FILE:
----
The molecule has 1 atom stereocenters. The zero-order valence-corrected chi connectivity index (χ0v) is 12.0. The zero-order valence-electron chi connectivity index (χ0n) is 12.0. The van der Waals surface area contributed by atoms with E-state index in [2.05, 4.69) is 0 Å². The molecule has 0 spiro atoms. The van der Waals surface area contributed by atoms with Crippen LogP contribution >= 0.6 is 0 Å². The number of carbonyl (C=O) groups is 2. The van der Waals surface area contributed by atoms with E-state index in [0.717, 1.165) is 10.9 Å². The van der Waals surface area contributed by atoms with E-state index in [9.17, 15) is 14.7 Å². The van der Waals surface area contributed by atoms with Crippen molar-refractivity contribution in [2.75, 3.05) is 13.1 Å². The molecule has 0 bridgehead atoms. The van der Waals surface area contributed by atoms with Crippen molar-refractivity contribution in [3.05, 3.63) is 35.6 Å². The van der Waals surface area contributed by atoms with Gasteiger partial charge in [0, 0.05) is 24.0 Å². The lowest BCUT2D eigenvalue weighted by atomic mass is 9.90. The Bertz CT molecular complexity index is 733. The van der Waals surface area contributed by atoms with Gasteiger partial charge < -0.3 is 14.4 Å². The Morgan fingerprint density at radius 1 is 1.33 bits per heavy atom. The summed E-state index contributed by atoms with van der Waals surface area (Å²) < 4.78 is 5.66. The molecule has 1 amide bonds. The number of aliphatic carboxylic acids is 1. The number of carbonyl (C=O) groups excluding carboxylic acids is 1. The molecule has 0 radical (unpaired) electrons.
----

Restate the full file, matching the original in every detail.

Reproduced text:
The molecule has 1 atom stereocenters. The zero-order valence-corrected chi connectivity index (χ0v) is 12.0. The zero-order valence-electron chi connectivity index (χ0n) is 12.0. The van der Waals surface area contributed by atoms with E-state index in [2.05, 4.69) is 0 Å². The molecule has 0 spiro atoms. The van der Waals surface area contributed by atoms with Crippen LogP contribution >= 0.6 is 0 Å². The number of carbonyl (C=O) groups is 2. The van der Waals surface area contributed by atoms with E-state index in [0.717, 1.165) is 10.9 Å². The van der Waals surface area contributed by atoms with E-state index in [9.17, 15) is 14.7 Å². The van der Waals surface area contributed by atoms with Crippen molar-refractivity contribution in [2.75, 3.05) is 13.1 Å². The molecule has 0 bridgehead atoms. The van der Waals surface area contributed by atoms with Crippen molar-refractivity contribution in [3.05, 3.63) is 35.6 Å². The van der Waals surface area contributed by atoms with Gasteiger partial charge in [0, 0.05) is 24.0 Å². The lowest BCUT2D eigenvalue weighted by atomic mass is 9.90. The Bertz CT molecular complexity index is 733. The van der Waals surface area contributed by atoms with Gasteiger partial charge < -0.3 is 14.4 Å². The Morgan fingerprint density at radius 1 is 1.33 bits per heavy atom. The summed E-state index contributed by atoms with van der Waals surface area (Å²) < 4.78 is 5.66. The molecule has 1 amide bonds. The number of aliphatic carboxylic acids is 1. The number of carbonyl (C=O) groups excluding carboxylic acids is 1. The molecule has 0 radical (unpaired) electrons.